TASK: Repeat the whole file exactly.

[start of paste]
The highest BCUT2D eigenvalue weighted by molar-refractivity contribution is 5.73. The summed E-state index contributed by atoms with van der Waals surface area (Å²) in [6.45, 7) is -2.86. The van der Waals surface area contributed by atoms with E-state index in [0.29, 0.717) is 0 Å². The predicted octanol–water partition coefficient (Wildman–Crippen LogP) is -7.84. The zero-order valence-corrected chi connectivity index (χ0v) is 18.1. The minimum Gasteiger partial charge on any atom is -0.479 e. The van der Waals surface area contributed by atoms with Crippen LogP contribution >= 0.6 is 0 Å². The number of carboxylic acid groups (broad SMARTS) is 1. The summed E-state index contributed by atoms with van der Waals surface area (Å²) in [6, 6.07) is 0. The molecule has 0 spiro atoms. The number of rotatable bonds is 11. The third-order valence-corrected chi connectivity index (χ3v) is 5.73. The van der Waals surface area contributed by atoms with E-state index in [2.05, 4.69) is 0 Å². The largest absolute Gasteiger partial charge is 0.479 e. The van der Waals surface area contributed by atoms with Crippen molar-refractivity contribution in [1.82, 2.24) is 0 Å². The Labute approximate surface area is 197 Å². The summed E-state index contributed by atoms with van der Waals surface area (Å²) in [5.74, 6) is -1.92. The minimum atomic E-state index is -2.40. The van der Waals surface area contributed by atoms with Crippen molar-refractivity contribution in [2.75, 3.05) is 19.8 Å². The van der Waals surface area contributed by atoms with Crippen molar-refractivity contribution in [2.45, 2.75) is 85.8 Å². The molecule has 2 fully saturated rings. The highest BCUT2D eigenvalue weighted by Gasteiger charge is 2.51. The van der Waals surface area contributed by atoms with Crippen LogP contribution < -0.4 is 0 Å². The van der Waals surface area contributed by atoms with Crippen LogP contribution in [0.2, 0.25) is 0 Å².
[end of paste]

The highest BCUT2D eigenvalue weighted by molar-refractivity contribution is 5.73. The summed E-state index contributed by atoms with van der Waals surface area (Å²) in [6.45, 7) is -2.86. The van der Waals surface area contributed by atoms with E-state index in [0.29, 0.717) is 0 Å². The predicted octanol–water partition coefficient (Wildman–Crippen LogP) is -7.84. The zero-order valence-corrected chi connectivity index (χ0v) is 18.1. The minimum Gasteiger partial charge on any atom is -0.479 e. The van der Waals surface area contributed by atoms with Crippen LogP contribution >= 0.6 is 0 Å². The number of carboxylic acid groups (broad SMARTS) is 1. The summed E-state index contributed by atoms with van der Waals surface area (Å²) in [6, 6.07) is 0. The molecule has 0 spiro atoms. The number of rotatable bonds is 11. The third-order valence-corrected chi connectivity index (χ3v) is 5.73. The van der Waals surface area contributed by atoms with E-state index in [2.05, 4.69) is 0 Å². The largest absolute Gasteiger partial charge is 0.479 e. The van der Waals surface area contributed by atoms with Crippen molar-refractivity contribution in [1.82, 2.24) is 0 Å². The Labute approximate surface area is 197 Å². The summed E-state index contributed by atoms with van der Waals surface area (Å²) in [5.74, 6) is -1.92. The minimum atomic E-state index is -2.40. The van der Waals surface area contributed by atoms with Crippen molar-refractivity contribution in [2.75, 3.05) is 19.8 Å². The van der Waals surface area contributed by atoms with Crippen molar-refractivity contribution in [2.45, 2.75) is 85.8 Å². The molecule has 2 fully saturated rings. The highest BCUT2D eigenvalue weighted by Gasteiger charge is 2.51. The van der Waals surface area contributed by atoms with Crippen LogP contribution < -0.4 is 0 Å². The van der Waals surface area contributed by atoms with Crippen LogP contribution in [0.2, 0.25) is 0 Å².